After leaving behind a brief yet brilliant IT career, Wai Xin Chan decided to open his own wine communication business, Winexin.sg. He became a Certified Wine Educator (CWE), attended Vinitaly International Academy and got the Italian Wine Ambassador certification in 2015 and the Italian Wine Expert certification in 2016. We asked him to be our guide as we discover Singapore’s wine market.
How does the wine scene look like in Singapore?
Basically, the consumers are divided into two segments. Group 1 are premium wine drinkers, usually above 50 years old and interested at Bordeaux, Burgundy and Super Tuscan. You can see them at Wine Auctions and buying en primeur wines. Generally these are less inclined to taste wines from lesser-known grape varieties and regions. Group 2 is a more price sensitive segment but also willing to try something unusual. Most of those who are part of this group are between 30 – 40 years old, educated outside of Singapore and less willing to pay for expensive wines.
In terms of wine import volume, the top 3 wine producing countries are Australia, France and Chile, with Italy ranked 6th.
Which is Italian wine current positioning? What do people know about it?
Italian wines are naturally showing a lot in Italian restaurants at the moment, but outside of Italian restaurants, the most commonly seen Italian wines are from Tuscany, Veneto and Piedmont. Most people associate fine Italian wines only to red wines like Brunello, Amarone and Barolo. White wines usually don’t enjoy the same premium reputation, with most people knowing only Moscato, Pinot Grigio and Prosecco. There is still much to be done to introduce people to Italian wines in Singapore.
Which are the main obstacles an Italian wine producer can find in approaching Singapore market? For example, you mentioned there are tax issues to face. Can you please explain that?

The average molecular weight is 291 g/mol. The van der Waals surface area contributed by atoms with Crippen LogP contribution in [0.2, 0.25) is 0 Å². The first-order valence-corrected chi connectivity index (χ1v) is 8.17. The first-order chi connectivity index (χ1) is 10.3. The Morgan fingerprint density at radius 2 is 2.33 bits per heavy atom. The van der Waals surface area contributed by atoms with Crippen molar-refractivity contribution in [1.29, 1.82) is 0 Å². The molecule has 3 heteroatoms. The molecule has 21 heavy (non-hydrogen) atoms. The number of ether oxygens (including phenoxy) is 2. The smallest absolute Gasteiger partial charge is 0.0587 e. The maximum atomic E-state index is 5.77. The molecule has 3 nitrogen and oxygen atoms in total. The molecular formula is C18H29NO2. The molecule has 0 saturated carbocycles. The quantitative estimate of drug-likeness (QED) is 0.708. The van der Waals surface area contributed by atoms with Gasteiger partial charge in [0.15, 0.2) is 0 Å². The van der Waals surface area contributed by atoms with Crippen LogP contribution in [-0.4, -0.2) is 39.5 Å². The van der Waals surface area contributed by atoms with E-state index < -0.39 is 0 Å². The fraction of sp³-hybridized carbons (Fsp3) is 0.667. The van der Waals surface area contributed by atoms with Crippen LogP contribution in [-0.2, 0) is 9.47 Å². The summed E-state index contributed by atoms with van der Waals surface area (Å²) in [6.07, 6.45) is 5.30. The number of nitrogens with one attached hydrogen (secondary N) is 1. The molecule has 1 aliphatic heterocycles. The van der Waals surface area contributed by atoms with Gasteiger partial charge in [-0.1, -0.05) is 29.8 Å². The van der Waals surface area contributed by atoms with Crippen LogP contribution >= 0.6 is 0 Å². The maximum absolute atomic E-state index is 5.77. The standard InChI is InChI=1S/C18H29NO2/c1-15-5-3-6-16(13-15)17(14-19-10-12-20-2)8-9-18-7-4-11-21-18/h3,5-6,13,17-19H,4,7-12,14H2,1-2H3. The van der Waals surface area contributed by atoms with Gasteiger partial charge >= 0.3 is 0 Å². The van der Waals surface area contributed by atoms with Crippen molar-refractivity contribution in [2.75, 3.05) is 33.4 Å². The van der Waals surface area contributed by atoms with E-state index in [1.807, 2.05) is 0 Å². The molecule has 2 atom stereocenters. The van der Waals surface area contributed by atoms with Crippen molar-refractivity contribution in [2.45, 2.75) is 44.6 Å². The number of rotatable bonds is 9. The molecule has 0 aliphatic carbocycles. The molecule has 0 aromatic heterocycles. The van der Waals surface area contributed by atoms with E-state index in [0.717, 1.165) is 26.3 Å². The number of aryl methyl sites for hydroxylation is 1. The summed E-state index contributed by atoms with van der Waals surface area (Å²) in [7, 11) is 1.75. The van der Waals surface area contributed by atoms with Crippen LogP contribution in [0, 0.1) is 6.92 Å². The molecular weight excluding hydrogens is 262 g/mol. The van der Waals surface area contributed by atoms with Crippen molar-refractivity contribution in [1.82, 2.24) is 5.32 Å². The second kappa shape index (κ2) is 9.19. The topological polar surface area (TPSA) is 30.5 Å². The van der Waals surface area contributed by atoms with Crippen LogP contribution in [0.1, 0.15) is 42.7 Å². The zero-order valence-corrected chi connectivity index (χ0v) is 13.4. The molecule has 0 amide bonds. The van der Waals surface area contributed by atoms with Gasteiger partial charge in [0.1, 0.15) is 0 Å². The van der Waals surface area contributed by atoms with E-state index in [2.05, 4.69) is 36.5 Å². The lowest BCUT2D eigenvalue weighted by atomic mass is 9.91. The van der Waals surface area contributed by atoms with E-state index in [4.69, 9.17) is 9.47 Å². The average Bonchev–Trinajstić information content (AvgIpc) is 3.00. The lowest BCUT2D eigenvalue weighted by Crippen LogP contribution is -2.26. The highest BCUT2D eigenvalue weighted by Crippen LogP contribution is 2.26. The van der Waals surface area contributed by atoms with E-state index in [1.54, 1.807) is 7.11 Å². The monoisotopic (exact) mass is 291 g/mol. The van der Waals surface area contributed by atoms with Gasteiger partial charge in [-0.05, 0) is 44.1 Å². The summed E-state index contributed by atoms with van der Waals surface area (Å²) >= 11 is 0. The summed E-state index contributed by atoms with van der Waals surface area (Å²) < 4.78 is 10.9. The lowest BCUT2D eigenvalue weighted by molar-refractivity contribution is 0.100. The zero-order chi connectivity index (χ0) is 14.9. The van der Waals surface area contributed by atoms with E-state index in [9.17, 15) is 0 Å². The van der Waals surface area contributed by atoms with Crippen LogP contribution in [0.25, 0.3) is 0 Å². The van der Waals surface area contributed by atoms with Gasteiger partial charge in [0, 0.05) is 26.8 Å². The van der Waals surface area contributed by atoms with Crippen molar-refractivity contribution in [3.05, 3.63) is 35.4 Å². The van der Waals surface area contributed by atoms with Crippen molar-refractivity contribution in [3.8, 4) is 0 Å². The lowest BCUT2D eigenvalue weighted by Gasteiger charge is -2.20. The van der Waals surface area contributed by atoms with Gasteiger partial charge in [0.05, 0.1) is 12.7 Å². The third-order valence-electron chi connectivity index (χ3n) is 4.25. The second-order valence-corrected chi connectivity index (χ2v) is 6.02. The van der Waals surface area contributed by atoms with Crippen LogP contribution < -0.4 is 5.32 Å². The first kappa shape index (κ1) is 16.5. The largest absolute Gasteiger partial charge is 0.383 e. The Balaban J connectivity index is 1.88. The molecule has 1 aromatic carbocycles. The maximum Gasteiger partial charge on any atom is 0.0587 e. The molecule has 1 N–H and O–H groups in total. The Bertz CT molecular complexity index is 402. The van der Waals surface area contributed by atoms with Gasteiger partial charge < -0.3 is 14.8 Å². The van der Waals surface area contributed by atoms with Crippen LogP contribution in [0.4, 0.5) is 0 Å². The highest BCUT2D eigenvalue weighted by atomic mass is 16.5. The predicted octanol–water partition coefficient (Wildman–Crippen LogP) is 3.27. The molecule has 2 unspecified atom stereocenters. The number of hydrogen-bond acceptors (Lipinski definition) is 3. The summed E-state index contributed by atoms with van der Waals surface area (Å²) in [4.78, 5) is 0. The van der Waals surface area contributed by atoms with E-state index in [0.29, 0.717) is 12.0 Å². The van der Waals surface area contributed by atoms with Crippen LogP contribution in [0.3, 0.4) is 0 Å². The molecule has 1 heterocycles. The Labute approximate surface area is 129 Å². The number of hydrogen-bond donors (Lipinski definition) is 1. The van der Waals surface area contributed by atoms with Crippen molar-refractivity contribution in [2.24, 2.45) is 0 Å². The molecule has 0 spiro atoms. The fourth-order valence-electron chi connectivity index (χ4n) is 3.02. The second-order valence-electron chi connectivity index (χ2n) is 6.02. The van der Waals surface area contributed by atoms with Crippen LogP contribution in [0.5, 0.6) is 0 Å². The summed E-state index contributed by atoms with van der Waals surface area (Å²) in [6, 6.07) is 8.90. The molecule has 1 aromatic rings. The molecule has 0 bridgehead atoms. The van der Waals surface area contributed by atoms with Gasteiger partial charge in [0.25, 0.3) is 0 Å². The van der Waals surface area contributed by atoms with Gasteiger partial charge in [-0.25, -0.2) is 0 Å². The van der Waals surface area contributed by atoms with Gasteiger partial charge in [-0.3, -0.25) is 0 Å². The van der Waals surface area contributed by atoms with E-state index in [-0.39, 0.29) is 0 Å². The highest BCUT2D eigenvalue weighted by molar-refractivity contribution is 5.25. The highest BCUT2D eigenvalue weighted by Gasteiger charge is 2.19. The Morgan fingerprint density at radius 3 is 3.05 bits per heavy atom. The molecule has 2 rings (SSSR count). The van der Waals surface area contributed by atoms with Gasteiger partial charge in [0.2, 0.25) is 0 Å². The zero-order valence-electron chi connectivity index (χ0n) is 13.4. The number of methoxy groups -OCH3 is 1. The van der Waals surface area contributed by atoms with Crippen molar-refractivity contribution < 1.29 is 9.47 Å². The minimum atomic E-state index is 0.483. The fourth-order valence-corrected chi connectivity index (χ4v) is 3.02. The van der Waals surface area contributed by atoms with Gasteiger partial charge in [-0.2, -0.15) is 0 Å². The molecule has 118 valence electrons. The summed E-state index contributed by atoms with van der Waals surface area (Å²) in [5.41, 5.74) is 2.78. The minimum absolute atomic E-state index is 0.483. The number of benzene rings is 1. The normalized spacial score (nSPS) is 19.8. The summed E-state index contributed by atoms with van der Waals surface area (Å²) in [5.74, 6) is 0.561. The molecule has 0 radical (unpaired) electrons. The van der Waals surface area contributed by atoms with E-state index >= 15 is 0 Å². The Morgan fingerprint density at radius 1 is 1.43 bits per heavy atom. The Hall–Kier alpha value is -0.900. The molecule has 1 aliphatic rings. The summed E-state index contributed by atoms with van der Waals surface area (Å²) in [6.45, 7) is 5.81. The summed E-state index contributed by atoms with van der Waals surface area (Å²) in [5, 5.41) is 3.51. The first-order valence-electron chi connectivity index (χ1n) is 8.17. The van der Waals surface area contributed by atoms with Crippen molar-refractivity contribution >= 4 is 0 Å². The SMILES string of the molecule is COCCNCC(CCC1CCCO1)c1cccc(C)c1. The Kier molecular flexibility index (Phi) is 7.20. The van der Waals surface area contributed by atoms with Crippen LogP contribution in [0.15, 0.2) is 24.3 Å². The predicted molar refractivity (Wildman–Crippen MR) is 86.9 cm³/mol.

Actually the biggest challenge is that people are not familiar with the names and geography of Italy. Singaporeans know about Milan, Rome and Florence because these are common tourist destinations. But few people know that Cinque Terre is in Liguria and that in Liguria some very interesting wines are produced.
Tax-wise the situation is less confusing than it seems. Singapore has a alcohol tax based on alcohol level. So a bottle of wine with 15% alcohol will be only around S$10 in alcohol tax. This S$10 does not include Cost, Insurance and Freight which is taxed at 7% of the total value. So every wine with 15% alcohol will pay the same tax. For this reason people are less willing to pay for a wine that is too cheap, because the proportion paid in tax seems a lot and they tend to spend a little bit more for something of higher perceived value. As a result, most consumers are willing to pay between S$40 – S$100 (28 EUR – 60 EUR) for a bottle of wine from retail shop.
Which is the target they should look at?
In my opinion, I think most Italian wine producers will have better luck with Millennials and Gen X. They fit into the second group I mentioned earlier (price sensitive but willing to try) and they also tend to see wine as a lifestyle instead of a luxury. Therefore engaging customers at this tier will yield better results.
What should they do to best promote Italian wine in Singapore, in your opinion?
We believe there is strength in numbers. Instead of coming and promoting as individual wineries, lesser-known wineries should come as a group to make a meaningful collective impact. Allowing people to taste one grape variety made in different styles and by different hands will give people a better understanding. For example, the grape Verdicchio can better illustrated with 6 – 8 wineries making wines from sparkling, dry, to sweet. Or even show people the difference between Jesi versus Matelica. Otherwise people will know only one expression of Verdicchio.
What practical advice would you give to Italian wine producers?
Firstly Consortia should be more active in promoting their regions and wines. A lot more can be done to make lasting impression of Italian wines from specific regions in Southeast Asia. Secondly, try to relate their autochthonous grape varieties with attributes found in international varieties. For example, it can be effective to tell people Refosco dal Peduncolo Rosso has the same juicy character and red fruit notes like Merlot. I know some wine producers will not agree, but it is a good way for consumers to get familiar with these wines before they learn more.